It’s touch and go whether the theatre will survive this latest assault. Some venues have pushed back their entire programme by four weeks, which is chaotic but manageable. Theatres mounting a panto are in a trickier position because they can’t trust Gove and Johnson not to extend the curfew into the festive season. November is the month when companies start to book venues for the Brighton Festival in May. What to do? Take the plunge or wait it out for another year? And the big decision about Edinburgh 2021 will have to be faced before the winter is over. The lockdown in spring was a financial and professional calamity but this new onslaught adds a spiritual element — despair. What’s the point of pursuing an art form which the government is ready to sacrifice in order to tackle a bug whose recovery rate is extraordinarily high? At least the plagues that closed the Elizabethan theatres had the courtesy to kill huge numbers. Covid is a pinprick by comparison and yet our rulers are using this tiny aperture to administer deadly poisons. In future, the theatre may evolve into a decorative greenfield pursuit, like lawn bowls or cricket, staged outdoors in the summer months only.
A new venue, the Golden Goose, has opened with a biographical comedy, Howerd’s End by Mark Farrelly. Up go the lights and we see a half-blind man of 80 seated in a wheelchair beside a portrait of Frankie Howerd. This is Dennis Heymer, Howerd’s partner and manager for four decades, and he looks back at his life with the troubled comedian. They met in 1955 at the Dorchester where Heymer worked as a sommelier. ‘Do you bowl from the pavilion end?’ asked Howerd, using the gay code of the time. The show moves deftly between his private and professional lives. He was pathologically thrifty, haunted by doubts about his physique, and deeply ashamed of his sexuality which he believed could be cured by LSD. He dropped acid for years.
His career began rockily. In the late 1940s he was a national figure thanks to his radio performances but within a decade the bookings had dried up. He was rescued by Peter Cook who gave him a break at his satirical club, the Establishment. ‘Nowadays you need a degree to be vulgar,’ teased Howerd. They loved him. It’s clear from this play that he might have produced a great novel had anyone forced him to produce a manuscript. ‘I felt I had barbed wire in my throat,’ he says of his social awkwardness. He blamed himself for his parents’ fractured relationship. ‘When two people have a child they create a loneliness.’ He preferred solitude to emotional commitment. ‘I dread the silence. It knows too much.’ But he spent his life chasing the thrill of stand-up comedy because it fed his narcissism. ‘My ego is the size of Botswana.’ His gags were sometimes great, sometimes corny. He told the Oxford Union: ‘There’s no way I could be described as an intellectual — which is why I feel so much at home here.’ Any decent performer could put that line across. Compare this much feebler quip. ‘You look like you could do with a good laugh, or a good wash.’ Only a great comic could get a response from that. Simon Cartwright plays Howerd as a charming but dishevelled emotional wreck. And he conveys the louche rasping quality of Howerd’s voice, which combined boyish innocence and erotic suggestiveness. The Beeb could turn this script into TV gold.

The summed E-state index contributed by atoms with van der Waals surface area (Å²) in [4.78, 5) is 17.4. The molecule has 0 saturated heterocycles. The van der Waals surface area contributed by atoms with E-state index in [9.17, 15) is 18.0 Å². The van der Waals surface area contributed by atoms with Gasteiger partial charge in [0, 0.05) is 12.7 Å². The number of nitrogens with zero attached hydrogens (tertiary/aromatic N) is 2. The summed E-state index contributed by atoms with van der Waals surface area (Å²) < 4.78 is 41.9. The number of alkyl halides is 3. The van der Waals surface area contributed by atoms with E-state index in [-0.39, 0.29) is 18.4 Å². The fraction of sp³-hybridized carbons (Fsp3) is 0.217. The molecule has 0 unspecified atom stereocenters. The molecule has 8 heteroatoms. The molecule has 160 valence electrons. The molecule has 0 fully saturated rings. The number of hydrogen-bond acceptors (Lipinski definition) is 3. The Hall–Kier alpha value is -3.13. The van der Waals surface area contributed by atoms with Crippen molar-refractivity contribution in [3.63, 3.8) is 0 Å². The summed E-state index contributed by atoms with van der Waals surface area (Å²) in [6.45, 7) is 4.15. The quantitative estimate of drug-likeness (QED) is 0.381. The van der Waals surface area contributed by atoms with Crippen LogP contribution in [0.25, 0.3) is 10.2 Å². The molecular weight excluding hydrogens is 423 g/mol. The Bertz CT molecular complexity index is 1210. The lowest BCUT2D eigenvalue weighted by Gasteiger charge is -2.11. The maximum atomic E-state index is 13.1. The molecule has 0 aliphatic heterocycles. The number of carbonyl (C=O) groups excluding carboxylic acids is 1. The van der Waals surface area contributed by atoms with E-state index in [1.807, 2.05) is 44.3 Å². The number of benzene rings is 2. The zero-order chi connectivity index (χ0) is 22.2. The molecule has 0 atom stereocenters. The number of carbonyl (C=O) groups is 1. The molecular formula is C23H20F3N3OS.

Richard O’Brien, creator of Rocky Horror, stars in an update of the Baron Munchausen yarns. Paul Birch’s script seems too impulsively ramshackle for its own good. It opens in East Germany in 1989 where the narrator attends a pop concert and gets embroiled in a chase involving the Stasi and Elton John which takes him to Notre Dame in Paris prompting a cameo appearance by the Hunchback. Much of the story features Munchausen escaping from baddies but we never learn what he’s after. He summarises the tale at one point.
‘My mentor, a Swedish biochemist betrayed me in Paris in order to steal my discovery of a universal antibiotic and then, because of my resemblance to a young Brad Pitt, sold me into slavery to Eurasian mobsters who were palming me off as a Robert Redford lookalike to adoring fans in Belarus so that they could launder the profits of their opioid empire.’
That’s hardly worth unscrambling. Occasionally a decent thought emerges. Munchausen dislikes normality and calls it ‘a construct to make us believe in reason’. He notes that some criminals are creative geniuses. ‘For the best ideas, go to organised crime. They are the greatest innovators.’ O’Brien’s diehard fans will lap up the zany exuberance of these tales. After the first three instalments my hunger was sated.
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